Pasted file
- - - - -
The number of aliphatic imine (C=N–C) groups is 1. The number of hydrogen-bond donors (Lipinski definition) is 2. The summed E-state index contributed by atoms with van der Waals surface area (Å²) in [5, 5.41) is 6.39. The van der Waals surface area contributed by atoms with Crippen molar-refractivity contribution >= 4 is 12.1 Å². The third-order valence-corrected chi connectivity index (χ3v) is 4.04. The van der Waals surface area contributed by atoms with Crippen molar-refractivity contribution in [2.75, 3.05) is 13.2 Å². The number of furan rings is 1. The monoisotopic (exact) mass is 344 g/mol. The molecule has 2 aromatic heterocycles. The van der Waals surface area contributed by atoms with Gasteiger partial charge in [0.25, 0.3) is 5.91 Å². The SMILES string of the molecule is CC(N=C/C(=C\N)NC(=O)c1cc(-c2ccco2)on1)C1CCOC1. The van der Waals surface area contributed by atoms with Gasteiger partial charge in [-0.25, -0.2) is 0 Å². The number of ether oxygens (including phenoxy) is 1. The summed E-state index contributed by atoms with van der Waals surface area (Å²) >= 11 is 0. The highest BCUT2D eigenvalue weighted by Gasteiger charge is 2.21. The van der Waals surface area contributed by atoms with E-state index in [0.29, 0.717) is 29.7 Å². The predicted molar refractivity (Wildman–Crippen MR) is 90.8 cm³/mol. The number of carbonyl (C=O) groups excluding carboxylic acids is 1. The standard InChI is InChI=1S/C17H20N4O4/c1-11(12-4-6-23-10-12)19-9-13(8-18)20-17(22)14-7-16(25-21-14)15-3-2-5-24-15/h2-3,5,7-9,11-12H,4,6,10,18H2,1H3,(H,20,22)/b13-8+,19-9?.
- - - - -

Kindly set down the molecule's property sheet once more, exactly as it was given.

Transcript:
The number of aliphatic imine (C=N–C) groups is 1. The number of hydrogen-bond donors (Lipinski definition) is 2. The summed E-state index contributed by atoms with van der Waals surface area (Å²) in [5, 5.41) is 6.39. The van der Waals surface area contributed by atoms with Crippen molar-refractivity contribution >= 4 is 12.1 Å². The third-order valence-corrected chi connectivity index (χ3v) is 4.04. The van der Waals surface area contributed by atoms with Crippen molar-refractivity contribution in [2.75, 3.05) is 13.2 Å². The number of furan rings is 1. The monoisotopic (exact) mass is 344 g/mol. The molecule has 2 aromatic heterocycles. The van der Waals surface area contributed by atoms with Gasteiger partial charge in [0.25, 0.3) is 5.91 Å². The SMILES string of the molecule is CC(N=C/C(=C\N)NC(=O)c1cc(-c2ccco2)on1)C1CCOC1. The van der Waals surface area contributed by atoms with Gasteiger partial charge in [-0.25, -0.2) is 0 Å². The number of ether oxygens (including phenoxy) is 1. The summed E-state index contributed by atoms with van der Waals surface area (Å²) >= 11 is 0. The highest BCUT2D eigenvalue weighted by Gasteiger charge is 2.21. The van der Waals surface area contributed by atoms with E-state index in [0.29, 0.717) is 29.7 Å². The predicted molar refractivity (Wildman–Crippen MR) is 90.8 cm³/mol. The number of carbonyl (C=O) groups excluding carboxylic acids is 1. The standard InChI is InChI=1S/C17H20N4O4/c1-11(12-4-6-23-10-12)19-9-13(8-18)20-17(22)14-7-16(25-21-14)15-3-2-5-24-15/h2-3,5,7-9,11-12H,4,6,10,18H2,1H3,(H,20,22)/b13-8+,19-9?.